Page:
By Michael de Jong
Minister of Health
Oct. 28, 2011
We are all getting older. Over the past two weeks I have been following the Province's series on seniors with interest, as they have explored the many challenges of aging. As Minister of Health, every day I see the hard work being done by physicians, nurses, health science professionals, care aides health care workers, health authorities and Ministry staff on programs and services to support British Columbian seniors. I also have had the opportunity to talk and listen to seniors and their caregivers discuss their concerns and suggestions.
Our aging population is a success story that should be celebrated. The average life expectancy in B.C. is 81.7 years, one of the highest in the world. Countless reports have noted that we are leaders in healthy lifestyles and health outcomes. British Columbia is blessed to be home to hundreds of thousands of vital, active seniors. Our goal, as a government, is to plan and prepare for the needs of an aging population, but it is a shared responsibility of all people, communities, businesses and levels of government.
Seniors have told me that they want to stay in their homes and communities as long as they safely can. To help with that, in September, the Government of B.C. launched our Age-Friendly BC strategy. We have worked with the BC Chamber of Commerce to help create a guide for age-friendly businesses, to address the needs of older workers and customers. We have given grants to the Union of BC Municipalities to support planning and projects that are age-friendly. Since 2007, 86 local governments have been supported in planning and implementing age-friendly projects. Eighteen communities across B.C. now have Seniors Parks to encourage social interaction and healthy lifestyles. As well, Premier Clark announced $30 million recently to help communities invest in local capital projects that will make those communities more active, healthier places for everyone, including seniors. We are fully committed to supporting the integration of community based health services, with family physicians working in closer collaboration with health authorities and community members to coordinate services and meet local needs.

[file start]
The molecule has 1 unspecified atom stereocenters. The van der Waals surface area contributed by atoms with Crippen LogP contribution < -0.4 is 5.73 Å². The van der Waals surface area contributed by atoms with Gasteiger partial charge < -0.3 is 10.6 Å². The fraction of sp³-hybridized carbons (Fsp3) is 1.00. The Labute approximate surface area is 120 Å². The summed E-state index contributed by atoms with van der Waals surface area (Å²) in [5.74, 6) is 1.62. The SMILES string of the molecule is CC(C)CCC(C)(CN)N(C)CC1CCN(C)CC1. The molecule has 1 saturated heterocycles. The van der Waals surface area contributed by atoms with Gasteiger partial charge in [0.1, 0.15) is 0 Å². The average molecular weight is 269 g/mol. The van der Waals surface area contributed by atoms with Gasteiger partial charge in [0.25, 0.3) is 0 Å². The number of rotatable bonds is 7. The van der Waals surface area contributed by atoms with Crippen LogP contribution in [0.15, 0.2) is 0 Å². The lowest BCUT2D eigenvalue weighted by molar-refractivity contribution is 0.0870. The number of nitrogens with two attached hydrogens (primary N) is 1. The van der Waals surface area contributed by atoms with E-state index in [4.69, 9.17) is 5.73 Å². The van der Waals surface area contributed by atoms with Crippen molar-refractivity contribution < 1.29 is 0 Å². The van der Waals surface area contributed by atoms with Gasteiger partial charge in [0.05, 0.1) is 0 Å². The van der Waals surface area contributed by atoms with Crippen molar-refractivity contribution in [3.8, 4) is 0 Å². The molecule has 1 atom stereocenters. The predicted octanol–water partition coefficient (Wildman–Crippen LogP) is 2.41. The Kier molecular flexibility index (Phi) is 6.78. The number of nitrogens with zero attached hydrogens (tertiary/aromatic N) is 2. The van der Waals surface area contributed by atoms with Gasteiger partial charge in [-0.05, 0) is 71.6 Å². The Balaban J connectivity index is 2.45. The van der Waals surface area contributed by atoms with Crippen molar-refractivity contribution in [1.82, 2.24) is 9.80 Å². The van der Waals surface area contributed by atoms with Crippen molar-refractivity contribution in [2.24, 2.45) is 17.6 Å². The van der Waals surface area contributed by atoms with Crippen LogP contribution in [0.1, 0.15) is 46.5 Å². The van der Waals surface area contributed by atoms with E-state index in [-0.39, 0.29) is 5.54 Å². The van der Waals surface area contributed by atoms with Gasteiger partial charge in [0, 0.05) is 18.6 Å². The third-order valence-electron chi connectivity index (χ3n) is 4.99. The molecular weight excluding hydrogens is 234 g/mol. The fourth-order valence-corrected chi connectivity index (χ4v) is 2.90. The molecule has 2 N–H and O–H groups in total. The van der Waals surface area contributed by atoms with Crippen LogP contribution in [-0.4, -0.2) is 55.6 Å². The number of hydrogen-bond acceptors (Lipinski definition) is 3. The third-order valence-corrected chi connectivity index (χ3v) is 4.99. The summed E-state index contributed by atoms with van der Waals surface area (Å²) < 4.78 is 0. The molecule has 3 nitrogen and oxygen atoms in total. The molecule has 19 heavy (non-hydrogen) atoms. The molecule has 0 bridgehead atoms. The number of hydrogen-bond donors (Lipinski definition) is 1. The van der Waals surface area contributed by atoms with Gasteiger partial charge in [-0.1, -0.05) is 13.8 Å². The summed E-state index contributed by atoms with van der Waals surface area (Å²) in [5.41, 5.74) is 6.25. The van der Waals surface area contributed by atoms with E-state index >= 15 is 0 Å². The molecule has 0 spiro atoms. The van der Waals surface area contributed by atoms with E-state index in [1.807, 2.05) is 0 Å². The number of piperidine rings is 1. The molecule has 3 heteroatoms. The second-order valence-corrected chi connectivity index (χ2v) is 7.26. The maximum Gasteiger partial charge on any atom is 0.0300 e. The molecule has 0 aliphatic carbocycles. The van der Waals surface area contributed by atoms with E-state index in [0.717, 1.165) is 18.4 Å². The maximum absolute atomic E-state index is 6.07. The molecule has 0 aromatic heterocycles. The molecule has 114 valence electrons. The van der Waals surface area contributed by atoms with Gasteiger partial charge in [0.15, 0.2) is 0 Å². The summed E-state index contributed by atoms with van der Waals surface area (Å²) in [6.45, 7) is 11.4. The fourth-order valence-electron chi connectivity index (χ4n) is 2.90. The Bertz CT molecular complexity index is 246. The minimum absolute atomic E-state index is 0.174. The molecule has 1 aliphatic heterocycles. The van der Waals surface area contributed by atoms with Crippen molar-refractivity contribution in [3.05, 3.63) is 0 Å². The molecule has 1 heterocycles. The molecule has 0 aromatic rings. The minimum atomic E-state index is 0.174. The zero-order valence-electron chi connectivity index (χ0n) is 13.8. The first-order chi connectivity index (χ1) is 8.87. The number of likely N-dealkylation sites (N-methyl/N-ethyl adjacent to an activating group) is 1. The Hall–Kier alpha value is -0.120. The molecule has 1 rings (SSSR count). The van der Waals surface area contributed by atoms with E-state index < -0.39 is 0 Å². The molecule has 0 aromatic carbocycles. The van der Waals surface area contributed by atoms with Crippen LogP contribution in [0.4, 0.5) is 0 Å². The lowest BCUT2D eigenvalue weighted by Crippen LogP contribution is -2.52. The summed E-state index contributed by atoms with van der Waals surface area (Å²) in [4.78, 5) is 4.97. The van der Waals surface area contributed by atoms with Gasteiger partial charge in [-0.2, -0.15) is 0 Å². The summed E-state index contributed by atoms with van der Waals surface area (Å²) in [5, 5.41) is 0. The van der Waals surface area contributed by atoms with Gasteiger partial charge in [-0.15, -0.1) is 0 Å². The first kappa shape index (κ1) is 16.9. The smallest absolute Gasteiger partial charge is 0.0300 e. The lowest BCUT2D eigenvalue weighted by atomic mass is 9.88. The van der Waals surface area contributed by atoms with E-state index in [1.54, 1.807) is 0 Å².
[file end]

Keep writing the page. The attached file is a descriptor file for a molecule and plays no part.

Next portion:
And while government has planned for an aging population by adding and upgrading over 13,000 residential care beds and assisted living units, increasing home care and support funding significantly over the last 10 years, hiring more health professionals and spending over $2.5 billion on home and community care annually - it is also vital for each British Columbian to plan for their future as well. The most important thing anyone can do is talk to their family, their friends and their caregivers about their personal plans and wishes for care. Making an advance care plan can take a tremendous burden off of your family and health provider if something happens and you are unable to make health decisions for yourself. It is also a good idea to look at other things you may need as you age. How close are you to public transit? How many stairs in your home? How close are you to your family and friends? How will you stay socially and physically active?
I recommend that seniors and their families visit our website at www.seniorsbc.ca. There is information on active aging, seniors benefits, healthy eating, connecting socially and living healthy. It also has information for seniors who need care or who need to plan for care. There are links to information on care facilities, including inspection reports, and contact information for resources that help with seniors care.
Seniors are a vital part of all our communities. They are active, vibrant leaders. They volunteer, provide care, and actively participate throughout B.C. We celebrate and thank seniors, who have given so much to our society. We are all getting older. And for that we are truly thankful.